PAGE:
The Council for Security Cooperation in the Asia Pacific (CSCAP) provides an informal mechanism for scholars, officials and others in their private capacities to discuss political and security issues and challenges facing the region. It also provides policy recommendations to various inter-governmental bodies, convenes regional and international meetings and establishes linkages with institutions and organisations in other parts of the world to exchange information, insights and experiences in the area of regional political-security cooperation.

Almost 100% of all transoceanic voice, data, and video communications (including the Internet) are now routed via submarine cables instead of satellite. CSCAP Memorandum No. 24 entitled Safety and Security of Vital Undersea Communications Infrastructure (May 2014) is the first document agreed by CSCAP participants from Australia, Brunei Darussalam, Cambodia, Canada, China, the EU, India, Indonesia, Japan, the Democratic People’s Republic of Korea, the Republic of Korea, Malaysia, Mongolia, New Zealand, the Philippines, Russia, Singapore, Thailand, Vietnam, and the USA that addresses security and contemporary impediments by coastal States to the rapid repair of international submarine cables.

The Memorandum is a direct result of the close collaboration of the ICPC with the Centre of International Law of the National University of Singapore.  This collaboration resulted in a workshop where CSCAP participants were provided expert information on submarine cable infrastructure.

Of particular note is the Memorandum’s finding that there “are impediments by coastal States that result in delays to repairs; these may occur as a result of permit delays, requirements for [cable] vessels to enter port before carrying out repairs, custom duties, fees, and taxes, and cabotage requirements.  These delays are sometimes in excess of three months, increasing the cost of repairs by hundreds of thousands of dollars and creating backlogs of repairs.” It is also important to note that such delays may seriously impair a nation's connectivity with the rest of the world.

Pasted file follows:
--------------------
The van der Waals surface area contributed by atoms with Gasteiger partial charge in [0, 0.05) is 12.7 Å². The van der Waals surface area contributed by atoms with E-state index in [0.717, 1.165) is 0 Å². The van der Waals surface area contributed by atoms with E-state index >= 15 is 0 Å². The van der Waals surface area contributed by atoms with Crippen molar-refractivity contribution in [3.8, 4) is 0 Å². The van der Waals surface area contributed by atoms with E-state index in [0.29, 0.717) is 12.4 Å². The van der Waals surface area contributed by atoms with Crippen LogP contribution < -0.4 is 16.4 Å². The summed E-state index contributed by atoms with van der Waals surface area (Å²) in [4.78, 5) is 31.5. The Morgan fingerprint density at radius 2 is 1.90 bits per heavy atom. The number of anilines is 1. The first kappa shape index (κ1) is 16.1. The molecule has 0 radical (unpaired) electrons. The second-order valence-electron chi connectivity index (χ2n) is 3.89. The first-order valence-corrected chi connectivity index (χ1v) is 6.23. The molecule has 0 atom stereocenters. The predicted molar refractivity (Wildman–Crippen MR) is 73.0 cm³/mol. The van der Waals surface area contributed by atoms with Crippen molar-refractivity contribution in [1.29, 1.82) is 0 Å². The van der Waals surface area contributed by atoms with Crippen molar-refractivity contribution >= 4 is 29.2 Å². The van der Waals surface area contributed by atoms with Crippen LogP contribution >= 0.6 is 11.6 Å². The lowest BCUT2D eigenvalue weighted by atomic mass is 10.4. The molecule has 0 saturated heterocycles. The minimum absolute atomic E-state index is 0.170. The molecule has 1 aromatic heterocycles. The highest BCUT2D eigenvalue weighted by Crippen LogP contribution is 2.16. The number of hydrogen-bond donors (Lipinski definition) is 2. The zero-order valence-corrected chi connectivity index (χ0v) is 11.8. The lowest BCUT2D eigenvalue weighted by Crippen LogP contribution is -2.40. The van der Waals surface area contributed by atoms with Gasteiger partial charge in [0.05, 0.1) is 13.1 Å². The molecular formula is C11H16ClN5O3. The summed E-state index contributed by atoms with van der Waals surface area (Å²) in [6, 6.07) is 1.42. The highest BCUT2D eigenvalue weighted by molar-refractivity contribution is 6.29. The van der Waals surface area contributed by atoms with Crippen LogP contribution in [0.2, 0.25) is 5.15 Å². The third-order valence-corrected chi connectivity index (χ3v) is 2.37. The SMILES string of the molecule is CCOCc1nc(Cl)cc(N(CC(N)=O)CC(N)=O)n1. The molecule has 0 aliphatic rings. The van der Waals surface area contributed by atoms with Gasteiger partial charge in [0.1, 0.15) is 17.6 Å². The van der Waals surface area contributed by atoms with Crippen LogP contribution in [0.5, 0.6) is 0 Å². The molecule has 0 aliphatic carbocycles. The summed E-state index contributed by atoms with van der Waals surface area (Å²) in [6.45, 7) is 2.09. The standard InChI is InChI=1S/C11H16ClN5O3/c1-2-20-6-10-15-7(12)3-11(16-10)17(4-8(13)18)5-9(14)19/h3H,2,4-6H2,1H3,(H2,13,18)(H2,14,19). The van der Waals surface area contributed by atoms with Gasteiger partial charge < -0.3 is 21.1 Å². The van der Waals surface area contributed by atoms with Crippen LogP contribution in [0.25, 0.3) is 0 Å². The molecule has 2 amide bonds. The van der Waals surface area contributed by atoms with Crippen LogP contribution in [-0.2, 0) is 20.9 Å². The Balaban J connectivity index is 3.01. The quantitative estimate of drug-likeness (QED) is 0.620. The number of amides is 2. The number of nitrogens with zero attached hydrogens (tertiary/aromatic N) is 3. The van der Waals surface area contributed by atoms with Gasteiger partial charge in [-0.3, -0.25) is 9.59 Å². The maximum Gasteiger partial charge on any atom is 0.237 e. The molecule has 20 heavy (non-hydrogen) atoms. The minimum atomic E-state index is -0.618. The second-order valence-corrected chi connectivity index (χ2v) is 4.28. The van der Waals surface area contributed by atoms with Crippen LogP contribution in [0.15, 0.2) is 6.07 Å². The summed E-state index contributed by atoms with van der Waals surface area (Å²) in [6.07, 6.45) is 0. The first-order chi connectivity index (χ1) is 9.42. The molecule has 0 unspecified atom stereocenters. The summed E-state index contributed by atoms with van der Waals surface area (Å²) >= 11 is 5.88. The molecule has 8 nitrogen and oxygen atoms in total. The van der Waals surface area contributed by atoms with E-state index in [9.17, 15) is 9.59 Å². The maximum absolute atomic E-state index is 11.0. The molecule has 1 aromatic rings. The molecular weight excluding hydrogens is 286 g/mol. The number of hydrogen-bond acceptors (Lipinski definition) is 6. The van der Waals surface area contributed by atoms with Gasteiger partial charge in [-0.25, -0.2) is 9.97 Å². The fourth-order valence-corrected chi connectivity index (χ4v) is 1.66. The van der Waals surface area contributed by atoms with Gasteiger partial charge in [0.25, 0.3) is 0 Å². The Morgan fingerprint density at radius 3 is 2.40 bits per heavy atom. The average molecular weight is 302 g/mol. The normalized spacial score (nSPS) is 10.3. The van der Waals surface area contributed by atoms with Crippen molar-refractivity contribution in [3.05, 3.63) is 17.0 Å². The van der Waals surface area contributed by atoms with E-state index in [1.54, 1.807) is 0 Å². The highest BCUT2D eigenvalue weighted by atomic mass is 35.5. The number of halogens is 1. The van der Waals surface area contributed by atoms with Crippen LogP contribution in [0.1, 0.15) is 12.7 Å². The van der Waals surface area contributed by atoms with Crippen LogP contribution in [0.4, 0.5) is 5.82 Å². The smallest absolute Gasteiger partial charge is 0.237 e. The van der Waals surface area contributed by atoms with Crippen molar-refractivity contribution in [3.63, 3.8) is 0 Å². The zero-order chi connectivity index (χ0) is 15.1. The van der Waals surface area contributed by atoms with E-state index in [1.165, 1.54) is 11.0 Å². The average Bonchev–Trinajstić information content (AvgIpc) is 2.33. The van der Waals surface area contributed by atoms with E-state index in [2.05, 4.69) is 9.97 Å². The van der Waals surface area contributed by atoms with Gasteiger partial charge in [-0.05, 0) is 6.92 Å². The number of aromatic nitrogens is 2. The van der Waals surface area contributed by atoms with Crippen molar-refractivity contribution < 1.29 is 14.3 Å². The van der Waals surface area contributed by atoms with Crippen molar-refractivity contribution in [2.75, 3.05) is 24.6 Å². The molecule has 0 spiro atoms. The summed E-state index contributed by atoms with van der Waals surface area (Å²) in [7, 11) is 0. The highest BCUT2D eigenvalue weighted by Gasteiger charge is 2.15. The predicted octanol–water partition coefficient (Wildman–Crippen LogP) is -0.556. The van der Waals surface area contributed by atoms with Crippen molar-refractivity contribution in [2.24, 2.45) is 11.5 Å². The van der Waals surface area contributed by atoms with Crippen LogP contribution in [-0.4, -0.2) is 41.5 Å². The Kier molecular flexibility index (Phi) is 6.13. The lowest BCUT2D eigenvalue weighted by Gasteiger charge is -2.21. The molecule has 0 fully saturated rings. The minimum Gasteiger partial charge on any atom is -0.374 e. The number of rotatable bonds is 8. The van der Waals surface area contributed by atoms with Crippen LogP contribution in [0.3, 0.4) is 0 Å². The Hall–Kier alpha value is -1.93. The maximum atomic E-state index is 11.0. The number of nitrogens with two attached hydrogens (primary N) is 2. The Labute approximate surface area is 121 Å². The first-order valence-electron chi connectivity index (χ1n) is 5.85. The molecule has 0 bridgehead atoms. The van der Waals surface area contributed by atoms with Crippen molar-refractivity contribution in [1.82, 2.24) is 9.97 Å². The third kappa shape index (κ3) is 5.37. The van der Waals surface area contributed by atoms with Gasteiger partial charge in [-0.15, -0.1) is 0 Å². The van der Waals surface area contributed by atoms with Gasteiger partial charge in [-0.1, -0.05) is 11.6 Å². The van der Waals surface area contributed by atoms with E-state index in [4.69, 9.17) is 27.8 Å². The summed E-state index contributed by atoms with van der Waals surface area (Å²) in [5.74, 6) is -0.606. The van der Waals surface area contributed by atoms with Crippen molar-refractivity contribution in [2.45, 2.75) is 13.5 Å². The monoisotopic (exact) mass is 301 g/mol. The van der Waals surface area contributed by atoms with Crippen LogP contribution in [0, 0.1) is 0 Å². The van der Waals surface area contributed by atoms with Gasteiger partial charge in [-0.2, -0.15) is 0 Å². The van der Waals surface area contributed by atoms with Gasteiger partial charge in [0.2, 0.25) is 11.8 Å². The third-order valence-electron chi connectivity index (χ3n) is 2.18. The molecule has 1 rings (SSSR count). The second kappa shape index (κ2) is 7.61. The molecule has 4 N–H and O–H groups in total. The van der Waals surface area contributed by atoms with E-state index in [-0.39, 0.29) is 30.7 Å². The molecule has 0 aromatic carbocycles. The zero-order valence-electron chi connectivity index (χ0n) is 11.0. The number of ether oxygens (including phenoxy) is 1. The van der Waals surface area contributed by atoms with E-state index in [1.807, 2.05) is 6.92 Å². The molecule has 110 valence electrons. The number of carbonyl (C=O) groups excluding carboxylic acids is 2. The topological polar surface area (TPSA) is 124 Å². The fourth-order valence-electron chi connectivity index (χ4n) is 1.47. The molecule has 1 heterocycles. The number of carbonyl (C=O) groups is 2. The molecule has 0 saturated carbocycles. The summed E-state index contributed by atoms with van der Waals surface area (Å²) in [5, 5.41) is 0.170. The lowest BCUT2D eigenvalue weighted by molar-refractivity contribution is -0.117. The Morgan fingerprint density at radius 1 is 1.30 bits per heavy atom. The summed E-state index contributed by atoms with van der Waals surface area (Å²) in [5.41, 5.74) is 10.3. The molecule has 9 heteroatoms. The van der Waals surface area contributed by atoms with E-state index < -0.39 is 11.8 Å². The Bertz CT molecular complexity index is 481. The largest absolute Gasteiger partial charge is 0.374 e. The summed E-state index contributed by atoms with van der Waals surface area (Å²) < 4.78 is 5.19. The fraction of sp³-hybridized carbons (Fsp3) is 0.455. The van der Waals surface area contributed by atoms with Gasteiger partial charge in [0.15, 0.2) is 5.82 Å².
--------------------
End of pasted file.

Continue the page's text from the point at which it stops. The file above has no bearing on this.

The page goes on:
Three of the ICPC’s existing Recommendations are embraced in the following extract from the Memorandum’s Specific Recommendations for Action:

Actions by States

  1. All States should join the International Cable Protection Committee (ICPC).
  2. Each State should designate a national lead agency for submarine cable issues.

Regional Cooperation

  1. Once designated, national lead agencies of States should coordinate (with industry/ICPC and other States) to (i) Develop regional Protocols to facilitate prompt cable repairs, and (ii) Develop standard procedures for both information sharing and to notify other regional nations of cable breaks and suspicious activity.
  2. Include desktop exercises to deal with cable breaks and threats to cables in regional multilateral and bilateral exercises.

ICPC Chairman, Neil Rondorf commented that the cooperation between the ICPC and national governments on security issues impacting submarine cables is a natural and beneficial partnership that hopefully will progress for the benefit of the international community.  He welcomed the bold leadership of CSCAP in taking on such an important challenge and highlighted the ICPC’s strong desire to work with CSCAP and its members on further studies and desktop exercises to reduce impediments to prompt repair of submarine cables and their improved security. He also noted the constructive role played by current ICPC government members from Australia, New Zealand, Singapore, the United Kingdom and Malta.

About ICPC

The ICPC was formed in 1958 and its primary goal is to promote the safeguarding of international submarine cables against man-made and natural hazards. The organisation provides a forum for the exchange of technical, legal and environmental information about submarine cables. With 144 members from over 60 nations, the ICPC is the World’s premier submarine cable organization. More information about the ICPC is available at